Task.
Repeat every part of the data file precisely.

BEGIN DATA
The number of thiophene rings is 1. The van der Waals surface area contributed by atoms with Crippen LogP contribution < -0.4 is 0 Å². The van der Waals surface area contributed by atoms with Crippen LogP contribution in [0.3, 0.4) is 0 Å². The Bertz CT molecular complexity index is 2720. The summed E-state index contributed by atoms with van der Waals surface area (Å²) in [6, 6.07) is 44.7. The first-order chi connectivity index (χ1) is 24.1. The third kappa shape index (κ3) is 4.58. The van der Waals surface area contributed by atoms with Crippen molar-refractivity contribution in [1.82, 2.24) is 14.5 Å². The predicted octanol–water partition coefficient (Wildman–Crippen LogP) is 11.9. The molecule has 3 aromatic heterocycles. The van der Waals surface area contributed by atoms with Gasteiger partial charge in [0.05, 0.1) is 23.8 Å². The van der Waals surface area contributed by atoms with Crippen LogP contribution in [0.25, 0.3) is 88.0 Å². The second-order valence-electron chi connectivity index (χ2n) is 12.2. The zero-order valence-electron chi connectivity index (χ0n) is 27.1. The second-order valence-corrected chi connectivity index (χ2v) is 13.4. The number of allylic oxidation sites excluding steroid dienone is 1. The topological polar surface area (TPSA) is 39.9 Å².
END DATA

The number of thiophene rings is 1. The van der Waals surface area contributed by atoms with Crippen LogP contribution < -0.4 is 0 Å². The van der Waals surface area contributed by atoms with Crippen LogP contribution in [0.3, 0.4) is 0 Å². The Bertz CT molecular complexity index is 2720. The summed E-state index contributed by atoms with van der Waals surface area (Å²) in [6, 6.07) is 44.7. The first-order chi connectivity index (χ1) is 24.1. The third kappa shape index (κ3) is 4.58. The van der Waals surface area contributed by atoms with Crippen molar-refractivity contribution in [1.82, 2.24) is 14.5 Å². The predicted octanol–water partition coefficient (Wildman–Crippen LogP) is 11.9. The molecule has 3 aromatic heterocycles. The van der Waals surface area contributed by atoms with Gasteiger partial charge in [0.05, 0.1) is 23.8 Å². The van der Waals surface area contributed by atoms with Crippen LogP contribution in [0.25, 0.3) is 88.0 Å². The second-order valence-electron chi connectivity index (χ2n) is 12.2. The zero-order valence-electron chi connectivity index (χ0n) is 27.1. The second-order valence-corrected chi connectivity index (χ2v) is 13.4. The number of allylic oxidation sites excluding steroid dienone is 1. The topological polar surface area (TPSA) is 39.9 Å².